I hate to say it, but the IRS may be right on this one — the taxpayer is probably gaming the system, even if she doesn’t realize that’s what she’s doing. It’s hard to know for sure without having all the pertinent facts in front of us.

12 Mary Roberts December 8, 2009 at 2:50 pm

Our office does a lot of low income tax returns, and we are quite aware of the fraud that is all too common. As practitioners we have a multitude of due diligence requirements that must be met because of EITC fraud. We’ve had clients in similar situations, usually audited because they filed as head of household when they should have just filed as single since the parents are providing the home. I must side with the IRS here, if she’s paying $400 a month to her parents, who knows what that payment is for… is it actually rent, or is it just covering some of her and her childrens grocery, utility, housing, insurance, transportation, and/or medical expenses? Her parents probably provided over half the support for the children, that’s the only part I don’t understand… probably more to this story.

13 Joyce December 8, 2009 at 4:10 pm

Like many that have posted a response, I’m of two minds on this one. On one hand…most she does “appear” to be doing everything right and looks to be picked on but on the other hand, if she’s hiding something or misusing deductions (dependents/EITC), then she should be hit with the back taxes & penalties. If someone prepared her taxes and used the children as dependents when it seems the husband claimed them also… then shame on them. Tough break. :(

14 Chris December 9, 2009 at 12:24 am

How about we avoid all the audits and move to the Fair Tax?

15 Heather Villa December 9, 2009 at 8:27 am

My first thought when I started reading your blog was one of horror. I mean, it seems so wrong and horrifying to think the IRS can have our children taken away because they deem the parents unable to support them. However, upon further thought and reading, I also believe there is more going on than meets the eye, which I have found to be the case in most stories we here.

16 cs December 9, 2009 at 4:35 pm

I think that Rachel Porcaro might still married but living apart from her spouse, so her filing status is either “married filing separately” or “head of household”.

As we all know, the “married filing separately” cannot claim EITC; and “head of household” has to provide a home for her dependents.

I think that IRS was questioning her on how she paid more than half the cost of keep-
ing up a home for the year. She cannot, so she lost the “head of household” status and the EITC.

17 Jeff Day December 9, 2009 at 10:16 pm

There must be a lot more to this story, than just this story!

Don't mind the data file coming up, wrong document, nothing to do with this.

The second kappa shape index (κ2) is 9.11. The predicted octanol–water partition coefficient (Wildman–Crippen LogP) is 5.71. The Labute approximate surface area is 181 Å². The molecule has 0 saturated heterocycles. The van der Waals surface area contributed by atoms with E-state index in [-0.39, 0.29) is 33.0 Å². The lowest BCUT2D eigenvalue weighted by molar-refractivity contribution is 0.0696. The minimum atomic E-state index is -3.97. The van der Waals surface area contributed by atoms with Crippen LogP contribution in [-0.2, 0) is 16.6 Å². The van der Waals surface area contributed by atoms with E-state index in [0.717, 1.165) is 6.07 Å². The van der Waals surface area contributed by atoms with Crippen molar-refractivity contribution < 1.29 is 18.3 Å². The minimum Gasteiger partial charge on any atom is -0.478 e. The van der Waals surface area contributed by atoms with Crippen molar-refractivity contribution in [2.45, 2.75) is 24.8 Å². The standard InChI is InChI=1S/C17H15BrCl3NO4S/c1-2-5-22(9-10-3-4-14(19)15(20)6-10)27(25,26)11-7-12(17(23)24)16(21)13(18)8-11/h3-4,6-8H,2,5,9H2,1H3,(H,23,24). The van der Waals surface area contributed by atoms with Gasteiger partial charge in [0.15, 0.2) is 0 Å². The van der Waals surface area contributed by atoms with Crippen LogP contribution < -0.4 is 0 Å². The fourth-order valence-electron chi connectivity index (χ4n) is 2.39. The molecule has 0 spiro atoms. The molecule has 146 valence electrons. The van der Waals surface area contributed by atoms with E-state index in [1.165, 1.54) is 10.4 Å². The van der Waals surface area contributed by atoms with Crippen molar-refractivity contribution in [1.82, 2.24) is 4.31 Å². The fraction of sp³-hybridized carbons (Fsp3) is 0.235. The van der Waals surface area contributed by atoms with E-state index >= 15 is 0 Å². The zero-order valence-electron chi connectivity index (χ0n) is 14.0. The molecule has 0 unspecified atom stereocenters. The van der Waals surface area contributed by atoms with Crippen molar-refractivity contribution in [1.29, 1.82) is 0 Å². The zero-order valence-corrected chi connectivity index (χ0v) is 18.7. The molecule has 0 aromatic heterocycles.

A. For EITC no support has to be shown/paid whatsoever NONE, NADA, A Dime!

B. For a parent to claim a child as a dependent under the age of 19, the parent does not have to financially support the child NONE, NADA, A DIME!
The only requirement in this regards is that the children do not support themselves 50%. It makes no difference if the custodial parents gets support from the father or her parents, or the government.

Amazing to see some of the comments etc. Wish I could find out “The Rest of the Story”

Jeff Day EA
Evansville, IN

18 pharmacy technician January 6, 2010 at 1:30 am

Amazing as always

19 Tami January 31, 2010 at 10:11 am

This is sad. I think the government was just harassing her and making excuses to keep tax payers money. It doesnt add up? I have three children. and for FOUR YEARS living in DE..I made LESS than 11,000 a year. THATS RIGHT. I made like 4.80/hr. working in a nursing home. I rented my own townhome. Received 94.00 a week in child support. I did it ALL ON MY OWN. I wonder why I was never audited? unbelieveable. ANd you know its sad because my husband and I now make 47,000 a year, we have ONE child at home, the rest are grown and our electric is over 800 a month. Almost as much as our rent. Oh but that figure for our income is BEFORE the 240 a week comes out in health insurance! Its harder making it today than it was in the mid 90s on less that five bucks and hour. Disgusting. We cant even afford milk half the time. I feel sorry for people

20 Mandy Hoffman January 31, 2010 at 1:43 pm

I understand that the government doesn’t have enough money so they are getting it elsewhere. try getting a traffic ticket these days. They will cost you at least $400 and they are handing them out way more than they used to. I have a solution. Why don’t we abolish INCOME tax and just charge a flat federa;l sales tax? Maybe an extra 10%. Than everyone who bought anything would be paying their fair shhare. That would include those who get paid “under the table.” Like the drug dealers, pimps, prostitutes, illegals.
And then all those people working for the IRS wopuld have to find something else to do to make a living.
But I don’t think this will ever happen. The IRS is like the Mob. They run the country and noboby has any control over them. It is really tiome to stop letting them run our lives and making us afraid.

21 Mandy Hoffman January 31, 2010 at 1:44 pm

Sorry about the spelling on my earlier post. Fat fingers!!

22 A.G. February 3, 2010 at 5:51 pm

On the other hand, having children one can’t support would not be “living within one’s means.”